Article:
Written by Petteri Liikkanen
I’ve been looking for a decent and cheap USB microscope for SMT soldering. Many of these 50-100$ Chinese microscopes have quite poor working distance, resolution and image quality so I thought to try make one by myself.
A webcam should work quite nicely as a camera sensor because they should work almost everywhere without fiddling with drivers or viewing programs. Logitech C270 is quite inexpensive and it have 1280×920 resolution. A bit of googling also revealed that it doesn’t have any too fancy autofocus features that could cause problems later. Estimating the delay between camera and monitor from internet reviews was quite hard but it seems to be in tolerable level.
The lens is maybe the most critical part of the system because it defines the working distance and the amount of light that gets to image sensor. I came across the 50mm F1.4 CCTV lens from dx.com which seemed to be quite good for this project. 50mm may not sound like much enough for proper zoom level but this 50mm is with 2/3″ image sensor. If the sensor is smaller, also the effective focal length gets greater because of cropping factor. I estimated that it should correspond something like couple of hundreds millimeters focal length with C270’s image sensor. Minimum focus distance of this lens is ~30cm. It’s a bit too long but focusing range can be modified by moving the sensor closer or further away from lens. The lens have adjustment rings for aperture and focus so finding the best configuration shouldn’t be too hard. The lens package contained a threaded macro adapter so now theres also complete lens mount for my camera casing.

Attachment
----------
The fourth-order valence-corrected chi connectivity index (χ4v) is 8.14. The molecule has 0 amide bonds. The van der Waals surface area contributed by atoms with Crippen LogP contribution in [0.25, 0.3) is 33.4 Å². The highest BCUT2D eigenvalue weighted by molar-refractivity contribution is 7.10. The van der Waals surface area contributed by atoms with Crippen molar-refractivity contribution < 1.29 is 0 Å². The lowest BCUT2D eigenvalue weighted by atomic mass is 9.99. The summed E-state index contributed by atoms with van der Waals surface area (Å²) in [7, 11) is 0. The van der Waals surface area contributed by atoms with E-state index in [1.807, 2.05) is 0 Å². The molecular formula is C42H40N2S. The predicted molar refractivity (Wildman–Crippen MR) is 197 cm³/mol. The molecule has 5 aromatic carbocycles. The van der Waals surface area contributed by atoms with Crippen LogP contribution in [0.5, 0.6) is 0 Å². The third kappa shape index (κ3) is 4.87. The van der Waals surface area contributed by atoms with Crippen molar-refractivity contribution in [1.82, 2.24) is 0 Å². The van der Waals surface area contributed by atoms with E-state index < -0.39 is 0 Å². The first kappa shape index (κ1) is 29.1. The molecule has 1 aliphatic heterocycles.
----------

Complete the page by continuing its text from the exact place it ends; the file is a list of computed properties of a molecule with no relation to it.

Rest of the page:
After taking apart the webcam and checking that everything works as planned, I got small black plastic case from local electronics store, drilled coule of holes, glued macro adapter to it’s place and installed 1/4″ tripod threads to case.
1. Logitech C270 webcam 2. 50mm F1.4 CCTV lens 3. 85x55x30mm WCAH2855 plastic case 4. 1/4″ tripod threads 5. Camera stand
Total: ~ 63€ / 86$
Image quality, depth of field and delay is certainly good enough for typical hobbyist-level SMT soldering but I found that I’m still using bare eye for soldering because it’s just more handy unless parts are 0402’s or smaller. For after inspection and troubleshooting this is very useful. And if not else, it’s still quite nice toy!
I’ve tried couple of softwares that are capable of showing webcam view. VLC had horrible delay, VirtualDub works fine but it doesn’t allow real time effects like flipping the image horizontally and vertically (handy if the object is between you and camera as in the picure above). Open Broadcaster Software have also webcam input and it allows real time image flipping so I ended up using it in preview mode.
Edit 1: VirtualDub manages also real time effects! See instructions in comments below.
Edit 2: As one of the readers pointed out in the comments section, I forgot to mention that removing or covering the green led on the PCB might improve the image quality (reduces the amount of unwanted scattered light inside the box).
*A few glitches in video are caused by recording software, not the camera itself.